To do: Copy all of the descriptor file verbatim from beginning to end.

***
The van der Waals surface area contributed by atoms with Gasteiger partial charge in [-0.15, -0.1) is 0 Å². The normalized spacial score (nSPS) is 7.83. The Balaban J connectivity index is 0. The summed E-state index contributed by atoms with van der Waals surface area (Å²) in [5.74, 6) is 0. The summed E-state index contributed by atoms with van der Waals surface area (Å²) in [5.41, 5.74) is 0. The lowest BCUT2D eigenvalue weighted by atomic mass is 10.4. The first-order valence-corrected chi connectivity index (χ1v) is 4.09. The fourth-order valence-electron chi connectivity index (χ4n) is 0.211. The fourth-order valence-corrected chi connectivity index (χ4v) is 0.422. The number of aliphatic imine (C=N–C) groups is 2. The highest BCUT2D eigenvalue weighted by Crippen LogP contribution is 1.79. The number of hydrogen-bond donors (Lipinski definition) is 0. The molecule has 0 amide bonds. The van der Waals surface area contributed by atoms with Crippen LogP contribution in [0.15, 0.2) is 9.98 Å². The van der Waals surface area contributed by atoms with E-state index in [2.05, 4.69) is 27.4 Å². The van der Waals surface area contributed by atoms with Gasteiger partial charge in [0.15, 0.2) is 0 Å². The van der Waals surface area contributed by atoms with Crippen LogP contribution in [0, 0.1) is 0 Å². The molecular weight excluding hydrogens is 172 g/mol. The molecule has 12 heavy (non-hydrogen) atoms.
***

The van der Waals surface area contributed by atoms with Gasteiger partial charge in [-0.15, -0.1) is 0 Å². The normalized spacial score (nSPS) is 7.83. The Balaban J connectivity index is 0. The summed E-state index contributed by atoms with van der Waals surface area (Å²) in [5.74, 6) is 0. The summed E-state index contributed by atoms with van der Waals surface area (Å²) in [5.41, 5.74) is 0. The lowest BCUT2D eigenvalue weighted by atomic mass is 10.4. The first-order valence-corrected chi connectivity index (χ1v) is 4.09. The fourth-order valence-electron chi connectivity index (χ4n) is 0.211. The fourth-order valence-corrected chi connectivity index (χ4v) is 0.422. The number of aliphatic imine (C=N–C) groups is 2. The highest BCUT2D eigenvalue weighted by Crippen LogP contribution is 1.79. The number of hydrogen-bond donors (Lipinski definition) is 0. The molecule has 0 amide bonds. The van der Waals surface area contributed by atoms with Crippen LogP contribution in [0.15, 0.2) is 9.98 Å². The van der Waals surface area contributed by atoms with E-state index in [2.05, 4.69) is 27.4 Å². The van der Waals surface area contributed by atoms with Gasteiger partial charge in [0.15, 0.2) is 0 Å². The van der Waals surface area contributed by atoms with Crippen LogP contribution in [0, 0.1) is 0 Å². The molecular weight excluding hydrogens is 172 g/mol. The molecule has 12 heavy (non-hydrogen) atoms.